Why choose Biomass Energy?

Biomass energy

Your renewable heat supply

Commercial energy rates are set to double in the next five years. A biomass energy system offers a reliable low-cost alternative heat source.

What is biomass energy?

Biomass energy is the term given to the different fuel types that can be burned in a biomass boiler. Most people are familiar with wood burning stoves; a biomass energy boiler is very similar but it can burn a variety of fuels in addition wood. These may include woodchip, pellets, briquettes, crop residue and industrial waste like paper pulp or wood off-cuts.

What are the savings?

Biomass fuel costs roughly 40% less than heating oil or LPG but even if you are currently using a gas supply, biomass energy may be a worthwhile investment because of the additional revenue earned via the RHI subsidy. A biomass boiler will typically generate 30% ROI and often has a shorter payback period than solar PV of 4-6 years.

The RHI (Renewable Heat Incentive) is guaranteed for 20 years and the rates are RPI linked. This means a biomass energy system will generate revenue as well as savings.

For example, a 100kWp biomass boiler costing £50,000 could earn £13,573 of savings and revenue in the first year alone. By year 20 the total savings and revenue would have reached £329,895. The system becomes cash positive from year 4 so the payback period is very quick.

New sustainability requirements for biomass energy systems

As of Spring 2015 you will need to demonstrate that your biomass fuel meets certain sustainability standards described in the ‘land criteria’ requirements, including a lifecycle greenhouse gas emissions target.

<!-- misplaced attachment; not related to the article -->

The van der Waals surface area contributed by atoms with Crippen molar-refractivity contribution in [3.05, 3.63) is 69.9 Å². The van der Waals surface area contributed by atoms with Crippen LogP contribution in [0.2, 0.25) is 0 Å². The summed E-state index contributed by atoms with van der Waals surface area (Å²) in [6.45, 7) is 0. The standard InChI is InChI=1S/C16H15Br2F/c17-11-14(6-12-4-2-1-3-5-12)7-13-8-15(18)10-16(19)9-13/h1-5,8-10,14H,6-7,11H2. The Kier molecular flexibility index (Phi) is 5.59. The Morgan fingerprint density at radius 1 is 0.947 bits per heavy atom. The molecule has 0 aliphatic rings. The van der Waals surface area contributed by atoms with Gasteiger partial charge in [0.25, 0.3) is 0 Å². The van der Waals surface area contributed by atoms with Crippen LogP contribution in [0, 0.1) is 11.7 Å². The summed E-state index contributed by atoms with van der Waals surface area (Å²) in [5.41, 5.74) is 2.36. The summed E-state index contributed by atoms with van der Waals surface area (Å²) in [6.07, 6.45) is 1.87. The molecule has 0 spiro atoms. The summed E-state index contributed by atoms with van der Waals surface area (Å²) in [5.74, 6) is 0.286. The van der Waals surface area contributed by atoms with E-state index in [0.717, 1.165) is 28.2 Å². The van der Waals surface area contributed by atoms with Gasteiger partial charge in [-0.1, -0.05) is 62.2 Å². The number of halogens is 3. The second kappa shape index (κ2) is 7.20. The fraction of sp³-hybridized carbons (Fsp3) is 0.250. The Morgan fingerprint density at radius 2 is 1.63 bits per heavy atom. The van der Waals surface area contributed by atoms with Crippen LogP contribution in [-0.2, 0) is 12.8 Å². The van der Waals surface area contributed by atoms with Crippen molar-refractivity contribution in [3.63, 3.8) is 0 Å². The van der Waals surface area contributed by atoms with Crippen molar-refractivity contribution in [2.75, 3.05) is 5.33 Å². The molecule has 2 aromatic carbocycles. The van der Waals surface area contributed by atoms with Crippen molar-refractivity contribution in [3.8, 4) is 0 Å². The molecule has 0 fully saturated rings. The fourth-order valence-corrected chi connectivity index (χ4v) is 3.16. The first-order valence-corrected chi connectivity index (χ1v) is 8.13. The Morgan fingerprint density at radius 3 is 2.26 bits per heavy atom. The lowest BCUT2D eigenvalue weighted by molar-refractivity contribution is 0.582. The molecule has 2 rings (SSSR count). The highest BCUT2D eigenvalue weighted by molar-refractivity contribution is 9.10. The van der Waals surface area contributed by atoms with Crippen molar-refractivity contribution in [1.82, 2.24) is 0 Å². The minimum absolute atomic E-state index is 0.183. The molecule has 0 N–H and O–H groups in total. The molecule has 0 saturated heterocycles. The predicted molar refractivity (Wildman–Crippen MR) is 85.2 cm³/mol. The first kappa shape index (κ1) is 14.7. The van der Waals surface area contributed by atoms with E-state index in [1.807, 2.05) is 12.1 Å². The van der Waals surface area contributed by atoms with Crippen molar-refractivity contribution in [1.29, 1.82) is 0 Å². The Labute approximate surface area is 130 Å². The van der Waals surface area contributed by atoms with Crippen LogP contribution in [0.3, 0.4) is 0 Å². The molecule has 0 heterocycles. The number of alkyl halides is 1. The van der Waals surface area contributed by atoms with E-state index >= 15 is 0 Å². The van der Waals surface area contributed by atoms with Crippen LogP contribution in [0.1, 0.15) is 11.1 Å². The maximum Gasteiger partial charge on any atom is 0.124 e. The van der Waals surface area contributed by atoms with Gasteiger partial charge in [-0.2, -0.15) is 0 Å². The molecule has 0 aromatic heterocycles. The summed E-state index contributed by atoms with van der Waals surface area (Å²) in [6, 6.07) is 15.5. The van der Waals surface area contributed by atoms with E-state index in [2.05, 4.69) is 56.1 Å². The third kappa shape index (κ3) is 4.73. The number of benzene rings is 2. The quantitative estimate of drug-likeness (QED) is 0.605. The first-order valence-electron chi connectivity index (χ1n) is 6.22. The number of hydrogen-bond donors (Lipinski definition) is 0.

Biomass Energy FAQ’s

Biomass boilers are easy to install and can be connected to an existing heating system. Once a biomass system is up and running it can be controlled in much the same way that a gas boiler is controlled and settings can be automatically adjusted remotely using smart phones and tablet devices. The typical plant area of an install up to 100kW in size is 3500mm x 3500m

Biomass boilers are low-maintenance and some are self-cleaning.

Biomass fuel is considered a renewable energy source because the plant material used can be replaced through re-growth. The carbon dioxide that is emitted from burning the harvested biomass can then be absorbed by the new plant growth. Of course this is a highly over-simplified concept of the Earth’s complex natural systems, which is why it is important to focus on how we can make biomass systems as sustainable as possible. Interestingly, burning biomass can often release more carbon dioxide than burning the equivalent in coal, oil or gas. The important difference is that fossil fuels like coal contain carbon that was sequestered thousands or millions of years earlier, which is released into our atmosphere when burned, contributing to climate change. When fossil fuels are burned they cannot be replenished. This makes them a finite resource and quite unlike forests and plant crops that can be managed sustainably to provide a continuous fuel source and a system for re-absorbing carbon dioxide that is released through burning.

Keep it sustainable…

  • Source locally – reduce transportation emissions and support local businesses
  • Research the extraction process – where has the fuel come from? How energy-intensive are the processes?
  • Make the most of waste – burn waste that would have otherwise been sent to landfill where decomposition releases methane, a far more potent greenhouse gas than carbon dioxide
  • Support sustainable land management – avoid energy crops that are damaging to local ecosystems or taking up space needed for growing food. Show your support for those that encourage the healthy management of biodiversity and forests